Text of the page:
But don’t expect to walk away with a simple answer. Rostow offers a comprehensive legal analysis of the issue, with 5 supporting arguments for the legality of the settlements and 4 against but no decisive answer. He concludes:
Although not all the arguments advanced for and against legality are strong, legal arguments on both sides are durable on what are central points of contention. It therefore makes little practical sense to raise the profile of the issue of legality, for it would only add an insoluble element to what is already an extremely difficult problem. The best approach for the United States is to do what it can to advance the cause of peace between Israel and all its neighbors, and to assist the parties in the resolution of all the issues that divide them on the basis of rights for all, Israelis and Palestinians. The U.S. government has a pressing interest in the resolution of these issues but, to succeed, a solution must reflect the parties’ acceptance of the need for peace. We cannot wave a wand a make them see the light. That position fairly describes the view of most U.S. administrations since 1967 and can therefore be said to accord with precedent. It is the wisest course.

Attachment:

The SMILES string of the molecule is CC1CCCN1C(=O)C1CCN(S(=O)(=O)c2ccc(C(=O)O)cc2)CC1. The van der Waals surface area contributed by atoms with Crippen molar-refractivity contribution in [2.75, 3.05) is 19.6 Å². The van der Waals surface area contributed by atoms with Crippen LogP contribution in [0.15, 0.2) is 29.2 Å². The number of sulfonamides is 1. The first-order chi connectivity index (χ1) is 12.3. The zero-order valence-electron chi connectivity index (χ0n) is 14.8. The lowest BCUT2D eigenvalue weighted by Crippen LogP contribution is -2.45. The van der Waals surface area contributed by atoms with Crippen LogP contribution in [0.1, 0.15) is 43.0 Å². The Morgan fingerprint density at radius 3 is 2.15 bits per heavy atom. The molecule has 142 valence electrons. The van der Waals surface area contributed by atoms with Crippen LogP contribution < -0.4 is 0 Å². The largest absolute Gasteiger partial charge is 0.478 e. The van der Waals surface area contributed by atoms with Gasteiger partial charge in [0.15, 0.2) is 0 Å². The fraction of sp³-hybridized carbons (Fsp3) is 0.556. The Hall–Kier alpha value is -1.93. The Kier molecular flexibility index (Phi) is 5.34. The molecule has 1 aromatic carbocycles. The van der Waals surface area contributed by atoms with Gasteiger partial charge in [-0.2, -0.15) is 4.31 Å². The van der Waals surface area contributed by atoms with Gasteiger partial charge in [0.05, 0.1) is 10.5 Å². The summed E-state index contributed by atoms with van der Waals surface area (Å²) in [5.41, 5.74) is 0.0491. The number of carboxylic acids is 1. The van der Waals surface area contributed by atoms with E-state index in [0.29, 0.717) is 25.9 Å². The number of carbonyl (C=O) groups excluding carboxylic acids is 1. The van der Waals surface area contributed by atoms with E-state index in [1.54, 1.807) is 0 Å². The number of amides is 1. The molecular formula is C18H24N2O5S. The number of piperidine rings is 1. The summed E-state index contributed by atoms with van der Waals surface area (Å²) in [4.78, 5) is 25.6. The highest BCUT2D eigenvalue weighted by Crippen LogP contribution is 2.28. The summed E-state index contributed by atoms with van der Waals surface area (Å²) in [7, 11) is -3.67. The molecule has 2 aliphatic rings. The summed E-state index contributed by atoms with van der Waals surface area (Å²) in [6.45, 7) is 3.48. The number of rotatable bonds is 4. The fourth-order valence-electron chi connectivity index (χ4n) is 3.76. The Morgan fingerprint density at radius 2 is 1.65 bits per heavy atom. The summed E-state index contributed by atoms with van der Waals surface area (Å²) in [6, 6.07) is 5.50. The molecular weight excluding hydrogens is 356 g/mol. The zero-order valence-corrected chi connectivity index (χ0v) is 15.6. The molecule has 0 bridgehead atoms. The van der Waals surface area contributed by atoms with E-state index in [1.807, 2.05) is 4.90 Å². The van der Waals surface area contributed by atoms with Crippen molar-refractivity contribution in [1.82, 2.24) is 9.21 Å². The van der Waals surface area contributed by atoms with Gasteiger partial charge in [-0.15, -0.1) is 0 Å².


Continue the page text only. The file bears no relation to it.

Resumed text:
In other words, settlements are neither legal nor illegal. (Despite the ICJ’s notorious 2004 ruling,) International law is slightly more complicated than that. It is exactly these legal ambiguities which call for prudential politics. The implicit message: such labels are anything but pro-peace.
More on The David Project’s Blog – http://www.thedavidproject.org/index.php?option=com_content&view=category&layout=blog&id=135&Itemid=128